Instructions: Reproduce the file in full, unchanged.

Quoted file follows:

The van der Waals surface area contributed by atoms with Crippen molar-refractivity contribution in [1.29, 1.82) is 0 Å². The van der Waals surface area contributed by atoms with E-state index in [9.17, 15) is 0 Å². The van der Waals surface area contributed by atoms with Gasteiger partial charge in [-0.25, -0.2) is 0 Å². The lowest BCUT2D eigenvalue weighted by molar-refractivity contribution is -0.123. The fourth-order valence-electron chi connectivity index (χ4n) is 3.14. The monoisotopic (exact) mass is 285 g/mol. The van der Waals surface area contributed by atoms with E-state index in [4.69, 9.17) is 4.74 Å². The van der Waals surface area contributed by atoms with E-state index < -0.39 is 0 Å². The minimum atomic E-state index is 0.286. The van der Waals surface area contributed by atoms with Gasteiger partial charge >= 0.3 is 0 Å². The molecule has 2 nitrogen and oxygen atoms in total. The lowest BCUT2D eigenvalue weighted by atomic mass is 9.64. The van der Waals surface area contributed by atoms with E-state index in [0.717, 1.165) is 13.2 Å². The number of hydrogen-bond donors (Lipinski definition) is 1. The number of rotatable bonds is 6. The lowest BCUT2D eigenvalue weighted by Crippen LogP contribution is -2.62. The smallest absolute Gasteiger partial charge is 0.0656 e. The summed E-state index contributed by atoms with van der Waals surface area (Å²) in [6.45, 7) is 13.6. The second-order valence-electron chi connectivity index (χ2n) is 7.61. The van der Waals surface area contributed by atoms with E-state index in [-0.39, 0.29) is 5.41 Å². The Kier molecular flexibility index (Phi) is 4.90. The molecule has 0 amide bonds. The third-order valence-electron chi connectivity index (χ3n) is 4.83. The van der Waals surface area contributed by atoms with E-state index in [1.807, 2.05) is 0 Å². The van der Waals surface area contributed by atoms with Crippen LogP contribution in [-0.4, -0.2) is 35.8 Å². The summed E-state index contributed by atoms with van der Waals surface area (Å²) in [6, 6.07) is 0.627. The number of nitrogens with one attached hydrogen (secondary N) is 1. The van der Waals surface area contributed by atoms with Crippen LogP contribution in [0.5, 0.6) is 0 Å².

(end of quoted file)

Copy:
The van der Waals surface area contributed by atoms with Crippen molar-refractivity contribution in [1.29, 1.82) is 0 Å². The van der Waals surface area contributed by atoms with E-state index in [9.17, 15) is 0 Å². The van der Waals surface area contributed by atoms with Gasteiger partial charge in [-0.25, -0.2) is 0 Å². The lowest BCUT2D eigenvalue weighted by molar-refractivity contribution is -0.123. The fourth-order valence-electron chi connectivity index (χ4n) is 3.14. The monoisotopic (exact) mass is 285 g/mol. The van der Waals surface area contributed by atoms with E-state index in [4.69, 9.17) is 4.74 Å². The van der Waals surface area contributed by atoms with E-state index < -0.39 is 0 Å². The minimum atomic E-state index is 0.286. The van der Waals surface area contributed by atoms with Gasteiger partial charge >= 0.3 is 0 Å². The molecule has 2 nitrogen and oxygen atoms in total. The lowest BCUT2D eigenvalue weighted by atomic mass is 9.64. The van der Waals surface area contributed by atoms with E-state index in [0.717, 1.165) is 13.2 Å². The number of hydrogen-bond donors (Lipinski definition) is 1. The number of rotatable bonds is 6. The lowest BCUT2D eigenvalue weighted by Crippen LogP contribution is -2.62. The smallest absolute Gasteiger partial charge is 0.0656 e. The summed E-state index contributed by atoms with van der Waals surface area (Å²) in [6.45, 7) is 13.6. The second-order valence-electron chi connectivity index (χ2n) is 7.61. The van der Waals surface area contributed by atoms with E-state index in [-0.39, 0.29) is 5.41 Å². The Kier molecular flexibility index (Phi) is 4.90. The molecule has 0 amide bonds. The third-order valence-electron chi connectivity index (χ3n) is 4.83. The van der Waals surface area contributed by atoms with E-state index in [1.807, 2.05) is 0 Å². The van der Waals surface area contributed by atoms with Crippen LogP contribution in [-0.4, -0.2) is 35.8 Å². The summed E-state index contributed by atoms with van der Waals surface area (Å²) in [6, 6.07) is 0.627. The number of nitrogens with one attached hydrogen (secondary N) is 1. The van der Waals surface area contributed by atoms with Crippen LogP contribution in [0.5, 0.6) is 0 Å².